Admiral David D. Porter, The Naval History of the Civil War., Chapter 42: Red River expedition.--continued. (search)
left me almost at the mercy of the enemy. The records of the campaign do not at all support the reckless and fiery ardor of this statement. The fleet did not reach the place appointed until two full days after the first decisive battle with the enemy. The Admiral occupied four days in moving one hundred and four miles on what he calls a rising river, with good water, to the place appointed. General T. Kilby Smith states that the fleet made twenty miles on the 7th,fifty-seven miles on the 8th, eighteen miles on the 9th, and nine miles on the 10th of April--total, one hundred and four miles. The failure of the fleet to move up the river with ordinary expedition, together with the fact that the gun-boats were unable to pass Grand Ecore until the 7th, justified the belief that its advance had been prevented by the low stage of water, and governed the Army exclusively in its retrograde movement to Grand Ecore, as it did in every important operation of the campaign. The Admiral's disp
Admiral David D. Porter, The Naval History of the Civil War., Chapter 51: effects of the fall of Fort Fisher, and criticisms on General Badeau's military history of General Grant. (search)
now Brevet-Brigadier-General), who accompanied the former expedition, was assigned, in orders, as chief-engineer of this. It will be seen that these instructions did not differ materially from those given for the first expedition, and that in neither instance was there an order to assault Fort Fisher. This was a matter left entirely to the discretion of the commanding officer. The expedition sailed from Fort Monroe on the morning of the 6th, arriving at the rendezvous, off Beaufort, on the 8th, where, owing to the difficulties of the weather, it lay until the morning of the 12th, when it got underway and reached its destination that evening. Under cover of the fleet, the disembarkation of the troops commenced on the morning of the 13th, and by 3 o'clock P. M. was completed without loss. On the 14th a reconnaissance was pushed to within five hundred yards of Fort Fisher, and a small advance work taken possession of, and turned into a defensive line against any attempt that might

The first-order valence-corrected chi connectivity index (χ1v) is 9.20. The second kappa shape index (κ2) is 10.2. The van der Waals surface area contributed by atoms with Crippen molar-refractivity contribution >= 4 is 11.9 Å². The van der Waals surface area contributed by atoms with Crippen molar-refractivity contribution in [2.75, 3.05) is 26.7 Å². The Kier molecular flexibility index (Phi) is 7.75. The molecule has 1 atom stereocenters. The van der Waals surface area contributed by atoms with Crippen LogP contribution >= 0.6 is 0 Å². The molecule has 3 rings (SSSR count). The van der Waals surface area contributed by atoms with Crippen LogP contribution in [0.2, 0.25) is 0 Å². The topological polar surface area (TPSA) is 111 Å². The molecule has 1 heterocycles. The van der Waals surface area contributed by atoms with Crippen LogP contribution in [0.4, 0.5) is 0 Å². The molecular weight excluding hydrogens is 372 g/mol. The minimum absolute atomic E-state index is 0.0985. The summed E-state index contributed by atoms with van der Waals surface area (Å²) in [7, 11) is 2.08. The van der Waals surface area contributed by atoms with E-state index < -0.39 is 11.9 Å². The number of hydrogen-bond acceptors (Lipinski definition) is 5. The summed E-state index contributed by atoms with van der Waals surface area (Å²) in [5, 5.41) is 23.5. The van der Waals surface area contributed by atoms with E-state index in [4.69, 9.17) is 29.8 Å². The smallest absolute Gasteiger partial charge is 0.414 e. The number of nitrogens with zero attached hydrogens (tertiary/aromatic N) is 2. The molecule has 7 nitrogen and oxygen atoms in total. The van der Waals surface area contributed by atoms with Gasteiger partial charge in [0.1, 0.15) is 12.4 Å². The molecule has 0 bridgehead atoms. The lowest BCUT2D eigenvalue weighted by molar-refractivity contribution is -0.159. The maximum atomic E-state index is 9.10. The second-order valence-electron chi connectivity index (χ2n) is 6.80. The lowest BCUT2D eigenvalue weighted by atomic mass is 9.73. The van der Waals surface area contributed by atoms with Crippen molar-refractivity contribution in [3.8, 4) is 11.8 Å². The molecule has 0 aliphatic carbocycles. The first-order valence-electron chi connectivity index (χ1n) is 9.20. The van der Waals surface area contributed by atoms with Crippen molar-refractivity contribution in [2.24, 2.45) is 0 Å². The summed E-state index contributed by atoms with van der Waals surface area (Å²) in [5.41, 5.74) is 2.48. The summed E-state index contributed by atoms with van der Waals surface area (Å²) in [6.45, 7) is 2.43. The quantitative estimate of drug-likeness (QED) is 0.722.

Admiral David D. Porter, The Naval History of the Civil War., Chapter 55: operations of the Mississippi Squadron in the latter part of 1864 and in 1865. (search)
s hard as the condition of the roads would permit, and have succeeded in taking some few prisoners — probably some five or six hundred--since the enemy crossed Duck River. From the best information I have at this time, Hood's losses since he invaded the State of Tennessee sum up as follows: Six (6) general officers killed, six (6) wounded and one (1) taken prisoner at Franklin--thirteen in all, and about six thousand (6,000) men killed, wounded and taken prisoners at same battle. On the 8th instant, at Murfreesboroa, he had one (1) general officer wounded, about one thousand (1,000) men killed, and two hundred and seven (207) taken prisoners, losing two (2) pieces of artillery. In the battles of the 1st and 16th instant, before Nashville, he had one (1) lieutenant-general severely wounded, one (1) major-general and three (3) brigadier-generals, with four thousand four hundred and sixty-two (4 462) officers and men made prisoners, besides losing fifty-three (53) pieces of artillery